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    Driving in Alentejo, Portugal

    Driving can be rather chaotic in certain parts of Portugal, especially driving in Lisbon and the surrounding area. But in the pastoral, sparsely populated Alentejo region, nothing could be further from the truth.

    Alentejo may account for more than 30% of Portugal's territory, but about 1 in twenty of the nation's citizens actually resides here. As a result, traffic in the region is virtually nonexistent, especially in the long stretches of road between villages. You can sometimes drive for miles and miles without encountering a soul.

    When visiting Alentejo's population centers, however, you'll probably be better off parking your rental car and exploring on foot. In the stunning, historic city of Evora, most of the notable landmarks are within walking distance of each other. Sleepy, baroque Portalegre's winding cobblestone streets are very walkable, and there's really not much reason to drive there, either.

    However, there's a lot to see in the Alentejo region, and you're bound to want to journey from one site to the next. Wineries, historic sites, and natural wonders abound here, and you're likely to fly into Lisbon before making your way to Alentejo, so renting a car is a must.

    Tips on Driving in Alentejo

    As mentioned above, driving in Portugal's Alentejo region happens typically without incident. But don't let that lull you into taking your safety for granted while driving in Alentejo.

    Be especially wary at rural intersections and blind corners. You never know when a wagon, scooter, or car might pull out in front of you, even in sparsely populated areas.

    When driving in Alentejo's most populous areas, don't be surprised if you happen to see motorists parked in the middle of the road with their emergency flashers engaged. If you're in a hurry, feel free to give a couple of friendly beeps with your horn, and most locals will move their car in fairly short order.

    While the natives may treat Portugal's traffic laws with a devil-may-care attitude, don't be tempted to do the same. Traffic tickets here can be quite stiff, and payment must be made to the issuing officer upon receipt.

    Traffic Laws in Alentejo Portugal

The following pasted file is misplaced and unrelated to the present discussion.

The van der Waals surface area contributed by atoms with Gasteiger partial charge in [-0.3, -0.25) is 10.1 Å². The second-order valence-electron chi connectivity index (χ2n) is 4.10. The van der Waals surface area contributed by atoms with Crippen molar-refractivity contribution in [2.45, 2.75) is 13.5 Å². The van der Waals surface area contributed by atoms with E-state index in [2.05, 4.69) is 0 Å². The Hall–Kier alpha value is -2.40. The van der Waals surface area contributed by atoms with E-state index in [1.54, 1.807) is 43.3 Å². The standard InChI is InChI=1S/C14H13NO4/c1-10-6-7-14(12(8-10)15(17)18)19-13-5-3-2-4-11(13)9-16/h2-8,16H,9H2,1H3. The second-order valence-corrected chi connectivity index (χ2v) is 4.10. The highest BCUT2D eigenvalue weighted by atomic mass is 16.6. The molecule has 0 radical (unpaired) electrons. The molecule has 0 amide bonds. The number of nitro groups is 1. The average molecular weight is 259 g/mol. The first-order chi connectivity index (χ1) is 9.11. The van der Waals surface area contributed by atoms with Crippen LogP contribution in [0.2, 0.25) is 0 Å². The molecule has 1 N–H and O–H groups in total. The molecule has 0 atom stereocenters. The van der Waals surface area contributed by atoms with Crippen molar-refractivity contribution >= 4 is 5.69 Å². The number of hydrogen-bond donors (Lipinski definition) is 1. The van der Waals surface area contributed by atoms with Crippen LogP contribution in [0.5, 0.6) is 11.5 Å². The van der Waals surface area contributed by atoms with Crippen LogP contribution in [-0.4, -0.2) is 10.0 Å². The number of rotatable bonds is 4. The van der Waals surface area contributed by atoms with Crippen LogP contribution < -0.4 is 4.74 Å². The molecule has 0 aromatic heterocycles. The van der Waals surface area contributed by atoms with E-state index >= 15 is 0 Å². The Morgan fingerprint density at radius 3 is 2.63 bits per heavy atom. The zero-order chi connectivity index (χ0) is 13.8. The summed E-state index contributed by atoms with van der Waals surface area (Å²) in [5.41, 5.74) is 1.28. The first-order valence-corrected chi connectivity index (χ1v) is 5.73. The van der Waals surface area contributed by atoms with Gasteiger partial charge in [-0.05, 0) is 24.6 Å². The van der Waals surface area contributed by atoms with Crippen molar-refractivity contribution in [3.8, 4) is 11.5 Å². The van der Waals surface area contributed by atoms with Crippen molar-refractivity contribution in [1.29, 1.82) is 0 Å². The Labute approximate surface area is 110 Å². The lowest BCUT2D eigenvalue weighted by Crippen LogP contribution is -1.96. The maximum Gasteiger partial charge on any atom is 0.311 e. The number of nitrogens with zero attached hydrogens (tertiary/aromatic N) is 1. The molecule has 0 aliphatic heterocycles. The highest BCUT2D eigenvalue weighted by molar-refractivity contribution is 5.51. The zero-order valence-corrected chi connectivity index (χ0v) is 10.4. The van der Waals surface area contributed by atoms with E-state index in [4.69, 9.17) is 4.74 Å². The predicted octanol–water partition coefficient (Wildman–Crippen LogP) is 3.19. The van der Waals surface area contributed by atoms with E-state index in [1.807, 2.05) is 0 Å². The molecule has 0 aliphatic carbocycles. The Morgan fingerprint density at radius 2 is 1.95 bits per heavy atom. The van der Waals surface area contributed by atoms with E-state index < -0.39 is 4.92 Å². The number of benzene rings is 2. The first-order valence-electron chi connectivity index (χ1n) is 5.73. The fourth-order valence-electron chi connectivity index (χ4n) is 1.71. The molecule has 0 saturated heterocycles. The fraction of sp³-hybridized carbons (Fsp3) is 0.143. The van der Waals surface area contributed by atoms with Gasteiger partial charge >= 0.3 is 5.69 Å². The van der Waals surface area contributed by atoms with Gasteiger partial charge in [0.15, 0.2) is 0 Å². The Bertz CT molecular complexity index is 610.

While we're on the subject of staying on the right side of law enforcement during your visit to Alentejo, let's cover some basic traffic laws.

    First, the obvious: when in any part of Portugal, drive on the right side of the road. This will come naturally to visitors from the U.S., Southeast Asia, and Western Europe, it may be a bit of an adjustment to motorists from the UK, South Africa, or Australia.

    And if you're traveling with young people while driving in Alentejo, Portugal, here are a few regulations to bear in mind:

    • Children under 12 years of age or 59" in height may not sit in the front seat of the car.
    • Portugal's minimum driving age is 18, but your car rental company may require drivers to be at least 19, and to have had a valid driver's license for at least a year.
    • Drivers under the age of 25 may incur young driver surcharges.

    The Portuguese authorities take their traffic laws quite seriously, so here are some more tips to avoid ending up with a traffic ticket as a souvenir of your visit.

    • Driving documents must be kept in the vehicle.
    • Fluorescent vests and reflective road triangles must be kept in the vehicle at all times, just in case you have trouble with your vehicle.
    • Do not cross solid or double white lines, or you could end up losing your license.
    • Don't text and drive! It's not just dangerous; it can also be costly.
    • Seat belts must be worn at all times.
    • Speeding might seem like a local custom, but be aware that speed limits are often enforced by radar speed traps and unmarked police cars.

    Additional Information About Driving in Portugal


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